Due to owning zero shorts that fit, I recently found myself in a dressing room at Eddie Bauer and Old Navy.  Thinking proactively, I took three sizes of each pair of shorts that I wanted to try on - the size I estimated I might be able to wear as well the size above and below it.  When I realized that I had comfortably buttoned and zipped up the pair in the size that I haven't worn in over a decade, I actually got misty-eyed.  The gain I experienced that week was much easier to take because of that dressing room moment.

4) When My Blood Pressure Got in the Normal Range Without the Assistance of BP Medication

Yesterday, during a visit to the doctor to get tested for the flu, which can back positive, the nurse practitioner took all my routine vitals including my blood pressure.  For the first time since 2010, it came back within the normal range without the aid of blood pressure medication.


Non-scale victories are important because they give you other measures of success.  When you are trying to lose weight, it is unreasonable to believe that you will never experience an occasional gain.  Life happens and sometimes it is reflected on the scale.  The same thing goes for plateaus - they are inevitable.  If you are solely basing  your weight loss success on the number on the scale, you may be in for some disappointment because the scale may not always work in your favor.  

That's why it's important to remember that the numbers on the scale don't tell the whole story.  The scale won't tell you about the two sizes you've dropped in jeans or about the increased energy you have or the fact that you no longer have to take high blood pressure medication.  The scale only tells you the numerical value of our planet's gravitation pull on your body.  That is all.

In an perfect world, a weight loss journey would be in a straight line from point A to point B.  We'd start and we'd lose weight every week in a steady and consistent manner.  But, we don't live in a perfect world.  Here in the real world we have dinners out, celebrations, drinks with friends, baby showers, Christmas goodies, Thanksgiving dinner, and Super Bowl parties.  Real world weight loss journeys involve many twists and turns as well as hills and valleys.  

When you have a gain or hit a plateau and feel disheartened, keep the faith. Think of a non-scale victory that you've experienced that emphasizes the progress you've made.  It will be tempting to give up and allow yourself to fall off the wagon.  Don't.  Stay the course and   remember - you are more than the number on the scale and your success is more than the number of pounds you have lost.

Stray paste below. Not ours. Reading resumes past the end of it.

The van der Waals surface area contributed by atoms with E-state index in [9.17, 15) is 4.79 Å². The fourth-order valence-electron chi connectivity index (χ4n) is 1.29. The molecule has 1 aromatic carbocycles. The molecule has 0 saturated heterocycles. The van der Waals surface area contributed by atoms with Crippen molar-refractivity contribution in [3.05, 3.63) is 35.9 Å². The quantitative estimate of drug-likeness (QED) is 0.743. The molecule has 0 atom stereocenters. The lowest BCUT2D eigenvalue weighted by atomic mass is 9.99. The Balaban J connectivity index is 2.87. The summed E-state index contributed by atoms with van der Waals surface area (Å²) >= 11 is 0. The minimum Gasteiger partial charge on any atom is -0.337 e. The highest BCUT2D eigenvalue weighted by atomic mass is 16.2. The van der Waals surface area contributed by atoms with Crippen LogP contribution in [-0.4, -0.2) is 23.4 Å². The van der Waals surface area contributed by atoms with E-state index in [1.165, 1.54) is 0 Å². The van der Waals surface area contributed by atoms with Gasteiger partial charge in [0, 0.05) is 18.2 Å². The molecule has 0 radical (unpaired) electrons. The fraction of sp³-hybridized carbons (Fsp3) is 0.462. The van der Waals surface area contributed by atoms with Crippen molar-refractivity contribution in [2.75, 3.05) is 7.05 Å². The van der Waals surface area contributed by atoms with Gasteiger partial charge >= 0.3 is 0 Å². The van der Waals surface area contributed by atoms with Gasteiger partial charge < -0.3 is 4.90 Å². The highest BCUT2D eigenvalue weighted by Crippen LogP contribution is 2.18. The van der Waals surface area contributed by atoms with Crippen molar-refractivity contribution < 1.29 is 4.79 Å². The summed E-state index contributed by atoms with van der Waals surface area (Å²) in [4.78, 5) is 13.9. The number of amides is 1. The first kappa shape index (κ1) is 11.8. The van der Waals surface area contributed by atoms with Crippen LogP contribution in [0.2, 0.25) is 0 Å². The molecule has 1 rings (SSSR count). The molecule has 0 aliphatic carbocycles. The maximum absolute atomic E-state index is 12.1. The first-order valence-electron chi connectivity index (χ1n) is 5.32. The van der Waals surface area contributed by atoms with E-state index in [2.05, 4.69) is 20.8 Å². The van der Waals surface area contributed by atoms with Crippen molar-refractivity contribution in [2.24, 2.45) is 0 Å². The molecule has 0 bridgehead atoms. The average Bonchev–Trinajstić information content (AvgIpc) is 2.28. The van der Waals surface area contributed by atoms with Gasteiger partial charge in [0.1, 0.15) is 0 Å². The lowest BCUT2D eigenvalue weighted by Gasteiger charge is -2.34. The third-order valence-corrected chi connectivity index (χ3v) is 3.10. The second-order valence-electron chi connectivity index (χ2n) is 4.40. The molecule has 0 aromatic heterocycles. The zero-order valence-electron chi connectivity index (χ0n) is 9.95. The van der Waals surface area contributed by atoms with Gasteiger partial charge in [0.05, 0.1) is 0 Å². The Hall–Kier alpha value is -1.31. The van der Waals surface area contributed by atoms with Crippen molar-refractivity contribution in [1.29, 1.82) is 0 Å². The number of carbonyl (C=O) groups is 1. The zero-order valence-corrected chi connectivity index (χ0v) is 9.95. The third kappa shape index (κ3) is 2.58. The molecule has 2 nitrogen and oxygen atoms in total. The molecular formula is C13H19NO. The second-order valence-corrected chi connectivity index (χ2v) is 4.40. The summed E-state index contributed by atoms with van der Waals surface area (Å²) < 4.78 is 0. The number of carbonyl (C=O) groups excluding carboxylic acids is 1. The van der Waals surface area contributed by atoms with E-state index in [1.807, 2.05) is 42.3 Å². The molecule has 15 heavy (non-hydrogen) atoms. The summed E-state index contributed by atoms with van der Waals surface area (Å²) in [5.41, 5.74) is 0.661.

Via

Do you have non-scale victory you would like to share?  If you do, feel free to comment below.

As always, thanks for stopping by!  Have a wonderful Thursday!


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8 comments:

  1. What a great motivating post.

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  2. NSVs are what i went by when i was on my weight loss journey since i never looked at the scale.

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  3. Great post. You asked me how much weight I've lost, and I'm sitting somewhere at 15 pounds less than I was in November. Sitting is the key word because I haven't moved from that for a few weeks. But, I'm okay with it.
    Any "victory" that is bettering your health (like getting your blood pressure in check) is something that definitely should be celebrated.
    You know what else should be celebrated? Birthdays. And, I too celebrate with yummy food and no guilt.

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    1. Thanks, Erin! Congratulations on your weight loss! I'm thoroughly trying to do this differently this go around, so that's why I'm trying to always look beyond the scale and look at the big picture instead.

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  4. No truer things can be said about weight loss and you said it perfectly. I have been on a weight yo-yo all my life and I have been through what you are going through now. Congrats on the blood pressure it is always a big victory to get off meds. Good job I am so proud of your progress we are all on your side on this quest.